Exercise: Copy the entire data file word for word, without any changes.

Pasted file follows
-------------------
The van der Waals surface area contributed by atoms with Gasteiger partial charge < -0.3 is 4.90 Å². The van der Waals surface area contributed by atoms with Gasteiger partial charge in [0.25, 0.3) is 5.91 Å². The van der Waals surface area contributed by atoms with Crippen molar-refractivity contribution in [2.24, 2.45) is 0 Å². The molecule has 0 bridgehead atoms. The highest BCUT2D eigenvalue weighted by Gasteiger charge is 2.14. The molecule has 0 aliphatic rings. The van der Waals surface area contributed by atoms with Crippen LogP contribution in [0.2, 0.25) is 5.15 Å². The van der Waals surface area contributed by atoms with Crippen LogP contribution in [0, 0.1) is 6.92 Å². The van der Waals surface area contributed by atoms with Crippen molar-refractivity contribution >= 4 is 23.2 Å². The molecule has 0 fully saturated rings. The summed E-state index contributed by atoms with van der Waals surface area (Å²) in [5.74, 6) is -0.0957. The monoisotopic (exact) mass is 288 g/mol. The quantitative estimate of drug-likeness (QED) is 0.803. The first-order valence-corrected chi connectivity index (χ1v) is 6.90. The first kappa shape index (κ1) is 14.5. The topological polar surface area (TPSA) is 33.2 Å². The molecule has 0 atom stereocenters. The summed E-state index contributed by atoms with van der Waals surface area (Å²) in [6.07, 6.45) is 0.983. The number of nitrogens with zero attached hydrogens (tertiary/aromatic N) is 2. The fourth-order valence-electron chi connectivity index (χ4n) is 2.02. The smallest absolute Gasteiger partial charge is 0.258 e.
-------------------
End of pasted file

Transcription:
The van der Waals surface area contributed by atoms with Gasteiger partial charge < -0.3 is 4.90 Å². The van der Waals surface area contributed by atoms with Gasteiger partial charge in [0.25, 0.3) is 5.91 Å². The van der Waals surface area contributed by atoms with Crippen molar-refractivity contribution in [2.24, 2.45) is 0 Å². The molecule has 0 bridgehead atoms. The highest BCUT2D eigenvalue weighted by Gasteiger charge is 2.14. The molecule has 0 aliphatic rings. The van der Waals surface area contributed by atoms with Crippen LogP contribution in [0.2, 0.25) is 5.15 Å². The van der Waals surface area contributed by atoms with Crippen LogP contribution in [0, 0.1) is 6.92 Å². The van der Waals surface area contributed by atoms with Crippen molar-refractivity contribution >= 4 is 23.2 Å². The molecule has 0 fully saturated rings. The summed E-state index contributed by atoms with van der Waals surface area (Å²) in [5.74, 6) is -0.0957. The monoisotopic (exact) mass is 288 g/mol. The quantitative estimate of drug-likeness (QED) is 0.803. The first-order valence-corrected chi connectivity index (χ1v) is 6.90. The first kappa shape index (κ1) is 14.5. The topological polar surface area (TPSA) is 33.2 Å². The molecule has 0 atom stereocenters. The summed E-state index contributed by atoms with van der Waals surface area (Å²) in [6.07, 6.45) is 0.983. The number of nitrogens with zero attached hydrogens (tertiary/aromatic N) is 2. The fourth-order valence-electron chi connectivity index (χ4n) is 2.02. The smallest absolute Gasteiger partial charge is 0.258 e.